A Mediterranean lifestyle could help you live longer

Healthy food and an active social life can drastically lower the chances of early death, new research has found.

You don’t have to live on the Mediterranean to adopt a Med lifestyle – and a new study shows that eating well, getting six to eight hours sleep a night, and spending quality time with friends and family can cut the risk of early death by a staggering 29%.

The study, published in the journal Mayo Clinic Proceedings, looked at the link between a Med lifestyle and the number of deaths cancer and cardiovascular disease within the British population. A group of 110,799 people aged between 40 and 75 were each given a score out of 25, based on answers to a set of questions about diet and lifestyle, then their medical records were tracked for an average of nine years. The participants came from the long-running UK Biobank study – the same study which recently showed that exercise and mental health go hand-in-hand.

The quarter of participants with the most Mediterranean lifestyle (based on their scores) were 29% less likely to die than those with the least Med way of life.

There’s no need to feel the heat to feel the benefits

The link between a healthy Mediterranean diet and longevity has been well documented. This study adds something new by looking at the Med lifestyle more broadly, and also by showing that you can be in less balmy countries, like the UK, and still reap its benefits. 

The study’s senior author, Dr Mercedes Sotos Prieto, from the Autonomous University of Madrid and Harvard T H Chan School of Public Health, said: “The study suggests that it’s possible for non-Mediterranean populations to adopt the Mediterranean diet using locally available products and to adopt the overall Mediterranean lifestyle within their own cultural contexts.”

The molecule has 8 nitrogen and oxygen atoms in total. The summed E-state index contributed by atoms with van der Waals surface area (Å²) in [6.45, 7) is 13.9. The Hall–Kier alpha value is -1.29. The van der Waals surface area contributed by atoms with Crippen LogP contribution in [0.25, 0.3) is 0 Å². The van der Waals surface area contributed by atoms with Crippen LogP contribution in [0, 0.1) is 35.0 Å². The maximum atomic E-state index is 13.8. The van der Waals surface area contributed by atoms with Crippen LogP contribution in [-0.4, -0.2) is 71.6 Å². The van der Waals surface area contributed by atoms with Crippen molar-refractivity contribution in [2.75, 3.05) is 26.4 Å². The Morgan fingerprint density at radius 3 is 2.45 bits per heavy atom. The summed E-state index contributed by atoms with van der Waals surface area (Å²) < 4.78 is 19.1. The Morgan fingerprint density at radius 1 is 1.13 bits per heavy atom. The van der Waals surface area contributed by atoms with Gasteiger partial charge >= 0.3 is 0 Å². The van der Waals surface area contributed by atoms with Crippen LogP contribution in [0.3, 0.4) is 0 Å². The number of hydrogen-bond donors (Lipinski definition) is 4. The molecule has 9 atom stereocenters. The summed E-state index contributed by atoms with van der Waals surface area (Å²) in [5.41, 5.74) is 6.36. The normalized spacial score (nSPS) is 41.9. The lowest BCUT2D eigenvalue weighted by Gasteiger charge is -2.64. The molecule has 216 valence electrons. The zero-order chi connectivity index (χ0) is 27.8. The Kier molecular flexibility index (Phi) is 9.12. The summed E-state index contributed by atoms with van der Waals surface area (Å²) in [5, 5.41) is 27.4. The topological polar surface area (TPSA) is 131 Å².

We must get together – for fun and longevity

Alongside eating plenty of fruit, vegetables, nuts and legumes, the social aspect of the Med lifestyle was shown to be equally important in terms of extending lifespan. Cutting down on watching television in favour of participating in communal activities, such as tennis and running, was also linked to a lower risk of early death and the risk of dying from cancer.

This is not the first study to suggest that having solid social relationships is good for your health. Research also suggests that participating in group activities may help us maintain our thinking skills later in life and slow down cognitive decline. With social isolation becoming an increasing risk as we get older, this study proves that social contact is as vital to longevity as a healthy diet. 

Caroline Abrahams, charity director at Age UK, told Saga Exceptional: “Loneliness is a huge issue affecting many older people, with nearly a million older people across the UK saying they often feel lonely. It’s been linked to poorer health and has been associated with depression, sleep problems, stress and other mental health problems. Taking part in a class or activity in your local community is a great, fun way to spend time with others, meeting new people and maintaining social connections.”

Five ways to “go Med”

  1. Ensure you get six to eight hours’ sleep every night.
  2. Swap your sugary snacks for fruit and nuts.
  3. Take up a fun group activity, such as tennis or a dance class.
  4. Cut down on your salt intake.
  5. Up your intake of fish and wholegrain foods.

Written by Bev Hislop